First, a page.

Mohammed Morsi's victory over Ahmed Shafik in the Egyptian presidential election is a political triumph for the Muslim Brotherhood, a banned organization for most of the years since the country became a republic in 1953. It is likewise an important victory for Egyptian and Middle East democracy. Having edged perilously close to the brink of political chaos in recent weeks, due to repeated bungling of the transition process, Egypt has taken a very significant stride forward.
Morsi and his group have earned a substantial role in Egyptian public life. The Muslim Brotherhood has borne the brunt of state repression throughout the regimes of Gamal Abdel Nasser, Anwar Sadat and Hosni Mubarak. Its leaders and members persevered against difficult odds. They managed to create a strong grassroots movement that provided social services and gave a voice to the voiceless. They provided some hope during long, dark years when Egyptian presidents offered none. In the face of intolerable state violence spanning decades, the Brothers remained tolerant. They eschewed violence and exhibited super human patience.
Thus, for Morsi, a U.S.-educated engineer, and the Brotherhood, the results are a spectacular political achievement, attached with profound symbolism. After 60 years of military rule upholding secular values, Egypt has elected the first civilian president in its history, and its first Islamist president, too. Morsi's victory is testimony to the Brotherhood's ability to mobilize Egyptians against a deeply entrenched political system, and to convince Egyptians that its candidate was the most capable of taking the helm after Mubarak's removal from power. If it rises to its responsibilities, the Brotherhood can be the hope of Egypt and of the Arab Spring.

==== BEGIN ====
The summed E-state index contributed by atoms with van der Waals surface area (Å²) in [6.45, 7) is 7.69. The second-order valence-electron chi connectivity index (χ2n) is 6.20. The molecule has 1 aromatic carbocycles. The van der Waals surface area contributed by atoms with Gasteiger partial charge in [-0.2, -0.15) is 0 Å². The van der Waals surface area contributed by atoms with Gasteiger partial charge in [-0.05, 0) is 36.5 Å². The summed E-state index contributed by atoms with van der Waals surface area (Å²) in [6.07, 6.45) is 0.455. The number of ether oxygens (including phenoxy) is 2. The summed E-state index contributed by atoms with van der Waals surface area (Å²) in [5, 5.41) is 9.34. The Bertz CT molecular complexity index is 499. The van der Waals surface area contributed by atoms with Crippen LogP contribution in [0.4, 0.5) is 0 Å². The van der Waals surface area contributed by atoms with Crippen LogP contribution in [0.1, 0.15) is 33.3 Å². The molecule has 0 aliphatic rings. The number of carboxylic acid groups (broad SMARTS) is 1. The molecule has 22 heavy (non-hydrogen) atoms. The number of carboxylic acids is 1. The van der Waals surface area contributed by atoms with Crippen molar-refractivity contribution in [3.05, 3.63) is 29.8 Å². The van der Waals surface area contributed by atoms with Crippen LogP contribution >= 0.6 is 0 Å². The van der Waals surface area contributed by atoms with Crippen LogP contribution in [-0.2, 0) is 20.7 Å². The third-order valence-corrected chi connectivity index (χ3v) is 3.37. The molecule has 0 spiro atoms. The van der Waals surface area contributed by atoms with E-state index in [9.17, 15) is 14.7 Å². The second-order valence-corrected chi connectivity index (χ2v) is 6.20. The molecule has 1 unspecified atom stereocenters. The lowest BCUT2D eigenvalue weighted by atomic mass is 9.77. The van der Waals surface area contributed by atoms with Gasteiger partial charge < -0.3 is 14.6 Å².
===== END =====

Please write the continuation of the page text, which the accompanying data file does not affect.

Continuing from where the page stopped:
The reason why Morsi's win is also a triumph for Egyptian and Arab democracy is because of the critical, historic choice it represents. When Egyptians went to the polls in the June 16-17 runoff election, they were not primarily voting between a military candidate and an Islamist candidate. They were choosing between the past and the future: a continuation of the 60-year-old Egyptian military regime, or a new system built on genuine democratic participation.
Shafik is a man of doubtless abilities, having served as air force commander, minister of civil aviation, and, finally, as Mubarak's last prime minister. Yet, Shafik's resume was more a liability than an asset in a country raising thundering demands for change. The millions who chose Shafik wished that his iron fist and close ties to the military could restore stability. His supporters are disappointed by the results, but that is nothing compared to the rage that would have been expressed by millions of Egyptians demanding an end to six decades of military rule if Shafik had won. At worst, the perception of an election stolen by the military might have edged Egypt toward an Algeria scenario; that country experienced a terrible civil war triggered in 1991 when the military abruptly canceled elections Islamists were poised to win.
By contrast, the Morsi victory is the kind of outcome that elections in a democracy are supposed to produce -- a winner who finds himself in a political arena that promotes and requires negotiation, compromise, concession and conciliation for the greater good of the nation. During the previous era, when Mubarak regularly received 90 percent of the votes, elections were nothing more than a farcical means of legitimizing the continuation of a state security regime. Any negotiation with other sectors of society- it occurred rarely-was on the regime's terms. That is what led to the absolute ossification of Egyptian life, and, eventually, a revolution.